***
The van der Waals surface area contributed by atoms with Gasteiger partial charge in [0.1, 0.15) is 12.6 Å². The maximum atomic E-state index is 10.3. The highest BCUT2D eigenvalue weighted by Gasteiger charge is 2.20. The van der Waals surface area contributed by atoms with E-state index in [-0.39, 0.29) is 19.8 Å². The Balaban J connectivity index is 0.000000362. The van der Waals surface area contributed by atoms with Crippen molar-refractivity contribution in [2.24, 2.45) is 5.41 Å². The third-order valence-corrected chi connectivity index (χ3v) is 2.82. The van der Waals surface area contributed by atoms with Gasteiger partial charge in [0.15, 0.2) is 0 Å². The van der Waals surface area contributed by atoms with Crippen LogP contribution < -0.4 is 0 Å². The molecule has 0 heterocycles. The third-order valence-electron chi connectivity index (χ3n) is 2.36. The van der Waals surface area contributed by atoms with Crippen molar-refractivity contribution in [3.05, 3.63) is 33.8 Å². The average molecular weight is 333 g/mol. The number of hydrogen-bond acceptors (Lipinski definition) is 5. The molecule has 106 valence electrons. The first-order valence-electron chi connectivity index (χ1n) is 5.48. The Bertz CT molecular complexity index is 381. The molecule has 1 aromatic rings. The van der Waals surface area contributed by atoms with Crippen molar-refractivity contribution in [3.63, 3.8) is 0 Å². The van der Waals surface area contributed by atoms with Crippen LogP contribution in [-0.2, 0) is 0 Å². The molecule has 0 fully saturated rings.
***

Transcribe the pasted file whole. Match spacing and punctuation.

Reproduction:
The van der Waals surface area contributed by atoms with Gasteiger partial charge in [0.1, 0.15) is 12.6 Å². The maximum atomic E-state index is 10.3. The highest BCUT2D eigenvalue weighted by Gasteiger charge is 2.20. The van der Waals surface area contributed by atoms with E-state index in [-0.39, 0.29) is 19.8 Å². The Balaban J connectivity index is 0.000000362. The van der Waals surface area contributed by atoms with Crippen molar-refractivity contribution in [2.24, 2.45) is 5.41 Å². The third-order valence-corrected chi connectivity index (χ3v) is 2.82. The van der Waals surface area contributed by atoms with Gasteiger partial charge in [0.15, 0.2) is 0 Å². The van der Waals surface area contributed by atoms with Crippen LogP contribution < -0.4 is 0 Å². The molecule has 0 heterocycles. The third-order valence-electron chi connectivity index (χ3n) is 2.36. The van der Waals surface area contributed by atoms with Crippen molar-refractivity contribution in [3.05, 3.63) is 33.8 Å². The average molecular weight is 333 g/mol. The number of hydrogen-bond acceptors (Lipinski definition) is 5. The molecule has 106 valence electrons. The first-order valence-electron chi connectivity index (χ1n) is 5.48. The Bertz CT molecular complexity index is 381. The molecule has 1 aromatic rings. The van der Waals surface area contributed by atoms with Crippen molar-refractivity contribution in [3.63, 3.8) is 0 Å². The van der Waals surface area contributed by atoms with Crippen LogP contribution in [-0.2, 0) is 0 Å². The molecule has 0 fully saturated rings.